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Outdoor Learning: QR Codes- Week 11 Digital Technology March 28, 2018

Posted by Kathryn Johnston in : Digital Technology , trackback

Today was our last class for this module and I had been speaking to others about my growing anticipation to find a connection between digital technologies and outdoor learning. When I was at school, there was never any digital technology involved in outdoor play, just simply a pair of wellies and some waterproof clothes.

I was very excited to know what the learning intentions would be for the day and this is when we were introduced to ‘Quick Response Codes’ (QR Codes). A QR code is a type of bar code that is made up of black modules on a white background, unlike a normal barcode that has 20 alphanumeric character limit, a QR code can hold thousands of characters. QR codes were created in 1994 and are used mainly on smartphones and tablets however you may see them on signs, business cards and when sharing multimedia content such as an ebook (techopedia) and by downloading a QR reader App will allow you to scan any QR codes.

The QR codes that we used today were set up in the style of a treasure hunt and this is when I had the chance to see the connections between digital technology and outdoor learning. Our lecturer had placed many QR codes around the gardens of the university campus, we then had to seek out and scan each QR code using our mobile devices, which were iPads. Each QR code held a question with a multiple choice answer, when all the questions were answered correctly there was a jumbled up word to guess, then lastly we had to scan the final QR code and the team first to complete this were the winners. When we met back at the classroom, we created a ‘Pic Collage’ on an iPad, which was fairly simple and would be great tool for children in a classroom as the app allows for creativity and design.

Being outside was brilliant and memorable which the Scottish Government believe is part of the outdoor learning experience. I myself certainly remember my own childhood school trips and outings, as they were so much fun. I can only imagine how excited primary school children would be if they had the same oppertunity.

As a student teacher, it is important for me to experience as many different approaches to teaching as I can, as not all children will and can learn in a set typical environment. In order for this to happen we had an in-depth class discussion about  ‘GIRFEC’ (Getting it right for every child).  GIRFEC is a policy that is used in Scotland to ensure the wellbeing of our children and by using this we can put the differentiated needs of children and young people first (Scottish Government). GIRFEC is broken down into 8 areas of the SHANARRI Wellbeing Wheel which we related today to outdoor learning:

  1. Active – Getting outside and exercising.
  2. Respected – Looking after the environment.
  3. Responsible – Behaving in different surroundings.
  4. Included – Opportunities for children to shine.
  5. Safe – Developing risk management skills.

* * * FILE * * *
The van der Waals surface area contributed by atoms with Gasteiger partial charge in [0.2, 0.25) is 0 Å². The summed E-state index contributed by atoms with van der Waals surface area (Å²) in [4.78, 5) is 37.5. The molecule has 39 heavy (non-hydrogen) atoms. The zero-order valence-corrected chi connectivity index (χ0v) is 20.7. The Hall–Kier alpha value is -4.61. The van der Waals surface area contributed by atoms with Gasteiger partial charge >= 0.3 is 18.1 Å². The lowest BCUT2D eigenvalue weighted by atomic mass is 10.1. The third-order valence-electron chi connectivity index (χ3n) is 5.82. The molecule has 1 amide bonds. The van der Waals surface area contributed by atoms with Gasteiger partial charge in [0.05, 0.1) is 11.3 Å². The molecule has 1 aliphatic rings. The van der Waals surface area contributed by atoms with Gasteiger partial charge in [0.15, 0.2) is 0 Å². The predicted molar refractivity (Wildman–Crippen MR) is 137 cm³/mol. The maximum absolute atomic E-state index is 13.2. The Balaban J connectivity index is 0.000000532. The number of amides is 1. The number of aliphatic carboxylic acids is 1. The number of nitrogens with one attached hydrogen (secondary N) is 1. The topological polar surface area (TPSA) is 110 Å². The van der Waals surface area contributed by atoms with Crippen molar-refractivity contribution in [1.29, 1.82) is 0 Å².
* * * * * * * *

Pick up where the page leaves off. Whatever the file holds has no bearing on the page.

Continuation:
6. Healthy – Promotes a healthy lifestyle.
  7. Achieving – Personal development such as problem solving.
  8. Nurtured – Building positive relationships.

I had my own oppertunity to create a lesson using the iPad and QR codes. The lesson was based on modern languages and for this I created a Spanish quiz. The quiz worked very similar to the treasure hunt and I can clearly see how easily adaptable lessons like these can be. While planning my lesson, I was aware of advice from my lecturer to ‘bundle’ CFE experiences and outcomes. I found that with activities like this bundling was happening by it’s self as ‘Digital Technology’ has so many positive outcomes, such as health and wellbeing, technology, numeracy and literacy etc.

Below are the areas of the CFE I have chosen for my lesson:

MLAN 2-11c I experiment with new language, working out the meaning of words and phrases using vocabulary I have learned so far.

TCH 2-04a I explore and experiment with the features and functions of computer technology and I can use what I learn to support and enhance my learning in different contexts.

HWB 2-11a I make full use of and value the opportunities I am given to improve and manage my learning, in turn, I can help to encourage learning and confidence in others.

As you can see there is a wide range of experiences and outcomes, this has been the case throughout the digital technology module.

I mentioned at the beginning of this blog, that today was our last class, so I would like to conclude that I am so grateful for what this module has taught me. It has really opened my eyes to the world of technology and it’s many uses within education.

During this module, our class had opportunities to work in groups, this has meant that we have been communicating and collaborating throughout the module. Having the oppertunity to experience this, has helped us to understand what it may feel like, feelings such as confidence barriers and communication difficulties that some children may experience.

Our class lecturer has repeatedly explained to us how important it is to make things relevant, as it captures and holds a learners attention. I have experienced this for myself during my short time at university and college last year and I will ensure that relevance is something that I will take with me into the classroom as a future teacher.

The module has been so beneficial to me as my confidence in technology has increased, I know this because of the questionnaire I completed at the beginning and at the end of the module. This has shown a great increase in my confidence and knowledge. I will most definitely be getting involved with technologies in the future, my aim is to continue to build on my knowledge and also my confidence, this will benefit me as a student and as a teacher.

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